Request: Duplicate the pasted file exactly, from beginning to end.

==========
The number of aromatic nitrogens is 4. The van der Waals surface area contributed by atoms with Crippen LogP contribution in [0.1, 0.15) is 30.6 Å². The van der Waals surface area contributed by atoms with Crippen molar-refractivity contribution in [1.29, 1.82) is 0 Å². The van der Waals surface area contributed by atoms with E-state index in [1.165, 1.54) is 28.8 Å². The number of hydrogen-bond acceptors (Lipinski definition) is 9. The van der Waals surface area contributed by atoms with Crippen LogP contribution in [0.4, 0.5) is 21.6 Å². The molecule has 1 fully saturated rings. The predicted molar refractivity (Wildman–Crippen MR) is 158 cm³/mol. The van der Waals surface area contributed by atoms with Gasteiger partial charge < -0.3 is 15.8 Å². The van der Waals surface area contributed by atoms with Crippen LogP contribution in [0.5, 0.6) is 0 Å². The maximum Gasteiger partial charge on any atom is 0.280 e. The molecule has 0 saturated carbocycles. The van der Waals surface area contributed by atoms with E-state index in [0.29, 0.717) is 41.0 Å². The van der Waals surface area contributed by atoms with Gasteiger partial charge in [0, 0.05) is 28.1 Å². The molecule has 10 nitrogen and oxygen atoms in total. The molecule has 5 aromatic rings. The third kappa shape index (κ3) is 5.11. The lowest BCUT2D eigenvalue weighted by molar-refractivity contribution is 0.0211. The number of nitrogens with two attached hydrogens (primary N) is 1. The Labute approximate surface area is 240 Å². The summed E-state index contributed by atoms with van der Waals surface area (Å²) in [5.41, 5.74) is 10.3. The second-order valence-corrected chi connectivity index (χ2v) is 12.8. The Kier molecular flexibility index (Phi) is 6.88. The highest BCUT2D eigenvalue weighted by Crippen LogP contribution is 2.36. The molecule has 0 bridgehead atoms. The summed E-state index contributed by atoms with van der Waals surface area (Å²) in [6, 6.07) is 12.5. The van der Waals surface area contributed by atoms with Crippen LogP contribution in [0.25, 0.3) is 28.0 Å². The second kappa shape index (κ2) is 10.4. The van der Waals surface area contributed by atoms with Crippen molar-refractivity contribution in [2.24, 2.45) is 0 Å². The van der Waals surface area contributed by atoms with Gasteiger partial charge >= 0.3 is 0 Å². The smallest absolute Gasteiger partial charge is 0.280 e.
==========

The number of aromatic nitrogens is 4. The van der Waals surface area contributed by atoms with Crippen LogP contribution in [0.1, 0.15) is 30.6 Å². The van der Waals surface area contributed by atoms with Crippen molar-refractivity contribution in [1.29, 1.82) is 0 Å². The van der Waals surface area contributed by atoms with E-state index in [1.165, 1.54) is 28.8 Å². The number of hydrogen-bond acceptors (Lipinski definition) is 9. The van der Waals surface area contributed by atoms with Crippen LogP contribution in [0.4, 0.5) is 21.6 Å². The molecule has 1 fully saturated rings. The predicted molar refractivity (Wildman–Crippen MR) is 158 cm³/mol. The van der Waals surface area contributed by atoms with Gasteiger partial charge < -0.3 is 15.8 Å². The van der Waals surface area contributed by atoms with Crippen LogP contribution in [0.5, 0.6) is 0 Å². The maximum Gasteiger partial charge on any atom is 0.280 e. The molecule has 0 saturated carbocycles. The van der Waals surface area contributed by atoms with E-state index in [0.29, 0.717) is 41.0 Å². The van der Waals surface area contributed by atoms with Gasteiger partial charge in [0, 0.05) is 28.1 Å². The molecule has 10 nitrogen and oxygen atoms in total. The molecule has 5 aromatic rings. The third kappa shape index (κ3) is 5.11. The lowest BCUT2D eigenvalue weighted by molar-refractivity contribution is 0.0211. The number of nitrogens with two attached hydrogens (primary N) is 1. The Labute approximate surface area is 240 Å². The summed E-state index contributed by atoms with van der Waals surface area (Å²) in [5.41, 5.74) is 10.3. The second-order valence-corrected chi connectivity index (χ2v) is 12.8. The Kier molecular flexibility index (Phi) is 6.88. The highest BCUT2D eigenvalue weighted by Crippen LogP contribution is 2.36. The molecule has 0 bridgehead atoms. The summed E-state index contributed by atoms with van der Waals surface area (Å²) in [6, 6.07) is 12.5. The van der Waals surface area contributed by atoms with Crippen LogP contribution in [0.25, 0.3) is 28.0 Å². The second kappa shape index (κ2) is 10.4. The van der Waals surface area contributed by atoms with Crippen molar-refractivity contribution in [2.24, 2.45) is 0 Å². The van der Waals surface area contributed by atoms with Gasteiger partial charge >= 0.3 is 0 Å². The smallest absolute Gasteiger partial charge is 0.280 e.